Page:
Netherlands' Sifan Hassan wins second Tokyo 2020 gold in women's 10,000m final

TOKYO, JAPAN - AUGUST 07: Sifan Hassan of Team Netherlands celebrates as she wins the gold medal in the Women's 10,000m Final on day fifteen of the Tokyo 2020 Olympic Games at Olympic Stadium on August 07, 2021 in Tokyo, Japan. (Photo by Patrick Smith/Getty Images)
TOKYO, JAPAN - AUGUST 07: Sifan Hassan of Team Netherlands celebrates as she wins the gold medal in the Women's 10,000m Final on day fifteen of the Tokyo 2020 Olympic Games at Olympic Stadium on August 07, 2021 in Tokyo, Japan. (Photo by Patrick Smith/Getty Images)

Hassan beats Bahrain's Kalkidan Gezahegne and Ethiopia's Letesenbet Gidey to gold in a gruelling women's final at the Olympic Stadium. 

Sifan Hassan has won gold in the women's 10,000m in a time of 29:55.32, after a gruelling race saw all but three runners dropped from the front group in the sweltering heat of the Olympic Stadium.

Hassan, who also won gold in the 5000m and bronze in the 1500m, stormed to victory after beating off the challenge of world-record holder Letesenbet Gidey of Ethiopia, who led the race until the final 200 metres. Hassan was followed home by Bahrain's Kalkidan Gezahegne who won silver (29:56.18), while an exhausted Gidey took bronze (30:01.72).

The race began at a rapid pace, but soon runners started falling off the leading pack as the Tokyo heat took its toll.

After 20 minutes there were only four left at the front, with Gidey leading the line and Hellen Obiri, Hassan and Kalkidan Gezahegne of Bahrain following suit.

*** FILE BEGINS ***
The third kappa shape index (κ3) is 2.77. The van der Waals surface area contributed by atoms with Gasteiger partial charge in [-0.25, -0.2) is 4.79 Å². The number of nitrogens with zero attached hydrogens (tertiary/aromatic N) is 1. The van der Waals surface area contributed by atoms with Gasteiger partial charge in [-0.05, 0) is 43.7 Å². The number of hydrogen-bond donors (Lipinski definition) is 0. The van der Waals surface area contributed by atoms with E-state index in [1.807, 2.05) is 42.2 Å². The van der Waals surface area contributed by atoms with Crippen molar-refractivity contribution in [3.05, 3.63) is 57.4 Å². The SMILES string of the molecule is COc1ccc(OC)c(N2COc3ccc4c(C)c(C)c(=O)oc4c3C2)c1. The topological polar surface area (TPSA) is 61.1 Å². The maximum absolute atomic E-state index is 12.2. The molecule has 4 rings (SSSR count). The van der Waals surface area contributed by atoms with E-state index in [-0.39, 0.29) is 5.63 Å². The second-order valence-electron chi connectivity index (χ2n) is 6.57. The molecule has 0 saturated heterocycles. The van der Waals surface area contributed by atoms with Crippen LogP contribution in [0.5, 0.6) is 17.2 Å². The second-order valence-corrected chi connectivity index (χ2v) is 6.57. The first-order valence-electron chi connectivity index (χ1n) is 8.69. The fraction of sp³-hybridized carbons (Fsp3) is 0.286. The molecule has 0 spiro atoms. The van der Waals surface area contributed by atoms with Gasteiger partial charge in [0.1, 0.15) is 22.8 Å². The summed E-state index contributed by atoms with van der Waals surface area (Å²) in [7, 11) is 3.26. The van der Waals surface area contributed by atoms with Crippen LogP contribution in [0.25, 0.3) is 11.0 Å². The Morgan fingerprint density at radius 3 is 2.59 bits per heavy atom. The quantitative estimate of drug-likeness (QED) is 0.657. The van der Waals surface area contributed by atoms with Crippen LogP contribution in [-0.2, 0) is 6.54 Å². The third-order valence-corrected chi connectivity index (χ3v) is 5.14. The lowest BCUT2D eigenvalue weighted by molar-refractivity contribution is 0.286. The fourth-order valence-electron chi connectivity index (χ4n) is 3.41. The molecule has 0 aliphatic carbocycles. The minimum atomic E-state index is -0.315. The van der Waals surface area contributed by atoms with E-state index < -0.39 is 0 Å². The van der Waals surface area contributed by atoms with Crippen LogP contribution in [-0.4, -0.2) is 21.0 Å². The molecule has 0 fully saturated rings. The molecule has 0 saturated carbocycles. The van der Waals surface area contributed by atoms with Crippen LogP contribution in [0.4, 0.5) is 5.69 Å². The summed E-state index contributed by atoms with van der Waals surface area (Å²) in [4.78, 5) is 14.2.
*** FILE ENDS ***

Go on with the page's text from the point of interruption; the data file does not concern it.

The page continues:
With 3000m gone, Obiri began to fall off the pace, leaving a front three digging deep to stay within touching distance of each other. It became clear that this would be a race of pure endurance, with the winner the athlete who could resist and last longest in the stifling atmosphere.

With a lap to go, Gidey, Hassan and Gezahegne were inseparable and the stage was set for an unforgettable finish.

And then Hassan made her move. With 200m left, she strode onto Gidey's shoulder and kicked for home. Gidey's challenge faded and the Netherlands' athlete took the win and with it a memorable Olympic double.

After the race, Hassan spoke about how the challenge posed by her competitors pushed her to greater heights.

“I am so happy and I cried during the medal ceremony. I actually realised that I am done, the Games are over.

“It’s not about how strong I am but how strong are the ladies I challenge. Now I am happy, I am done, it’s over.”

And she had a message for women across the world who dare to dream.

“We women are very capable, we are a lot stronger. If you want it, you are strong and you can do it. People can do it. It is for everyone.”